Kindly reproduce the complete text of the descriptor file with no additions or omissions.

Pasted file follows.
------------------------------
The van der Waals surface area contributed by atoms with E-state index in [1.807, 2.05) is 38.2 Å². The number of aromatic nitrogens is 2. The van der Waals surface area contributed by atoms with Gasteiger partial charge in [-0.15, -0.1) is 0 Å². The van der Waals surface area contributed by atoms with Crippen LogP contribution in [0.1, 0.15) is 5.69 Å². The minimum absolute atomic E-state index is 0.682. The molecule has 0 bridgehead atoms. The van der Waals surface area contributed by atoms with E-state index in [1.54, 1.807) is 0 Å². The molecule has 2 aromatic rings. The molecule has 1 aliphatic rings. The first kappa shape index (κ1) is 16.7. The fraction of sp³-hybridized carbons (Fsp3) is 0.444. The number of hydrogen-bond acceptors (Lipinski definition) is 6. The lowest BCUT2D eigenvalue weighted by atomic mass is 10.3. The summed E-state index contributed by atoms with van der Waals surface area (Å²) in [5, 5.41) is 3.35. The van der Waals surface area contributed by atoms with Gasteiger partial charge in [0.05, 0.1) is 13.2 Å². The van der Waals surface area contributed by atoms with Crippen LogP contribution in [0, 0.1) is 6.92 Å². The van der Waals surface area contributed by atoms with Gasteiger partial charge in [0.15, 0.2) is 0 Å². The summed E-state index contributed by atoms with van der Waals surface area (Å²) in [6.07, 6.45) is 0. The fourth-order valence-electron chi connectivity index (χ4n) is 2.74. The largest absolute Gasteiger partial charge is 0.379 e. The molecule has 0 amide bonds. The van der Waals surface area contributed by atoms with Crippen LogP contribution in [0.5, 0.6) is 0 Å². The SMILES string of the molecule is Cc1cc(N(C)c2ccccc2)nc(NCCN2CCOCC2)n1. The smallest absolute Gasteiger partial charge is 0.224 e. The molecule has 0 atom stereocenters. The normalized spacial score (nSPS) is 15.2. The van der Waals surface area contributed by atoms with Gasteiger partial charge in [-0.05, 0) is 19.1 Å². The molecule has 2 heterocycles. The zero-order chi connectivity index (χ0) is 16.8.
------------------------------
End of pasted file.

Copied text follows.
The van der Waals surface area contributed by atoms with E-state index in [1.807, 2.05) is 38.2 Å². The number of aromatic nitrogens is 2. The van der Waals surface area contributed by atoms with Gasteiger partial charge in [-0.15, -0.1) is 0 Å². The van der Waals surface area contributed by atoms with Crippen LogP contribution in [0.1, 0.15) is 5.69 Å². The minimum absolute atomic E-state index is 0.682. The molecule has 0 bridgehead atoms. The van der Waals surface area contributed by atoms with E-state index in [1.54, 1.807) is 0 Å². The molecule has 2 aromatic rings. The molecule has 1 aliphatic rings. The first kappa shape index (κ1) is 16.7. The fraction of sp³-hybridized carbons (Fsp3) is 0.444. The number of hydrogen-bond acceptors (Lipinski definition) is 6. The lowest BCUT2D eigenvalue weighted by atomic mass is 10.3. The summed E-state index contributed by atoms with van der Waals surface area (Å²) in [5, 5.41) is 3.35. The van der Waals surface area contributed by atoms with Gasteiger partial charge in [0.05, 0.1) is 13.2 Å². The van der Waals surface area contributed by atoms with Crippen LogP contribution in [0, 0.1) is 6.92 Å². The van der Waals surface area contributed by atoms with Gasteiger partial charge in [0.15, 0.2) is 0 Å². The summed E-state index contributed by atoms with van der Waals surface area (Å²) in [6.07, 6.45) is 0. The fourth-order valence-electron chi connectivity index (χ4n) is 2.74. The largest absolute Gasteiger partial charge is 0.379 e. The molecule has 0 amide bonds. The van der Waals surface area contributed by atoms with Crippen LogP contribution in [0.5, 0.6) is 0 Å². The SMILES string of the molecule is Cc1cc(N(C)c2ccccc2)nc(NCCN2CCOCC2)n1. The smallest absolute Gasteiger partial charge is 0.224 e. The molecule has 0 atom stereocenters. The normalized spacial score (nSPS) is 15.2. The van der Waals surface area contributed by atoms with Gasteiger partial charge in [-0.05, 0) is 19.1 Å². The molecule has 2 heterocycles. The zero-order chi connectivity index (χ0) is 16.8.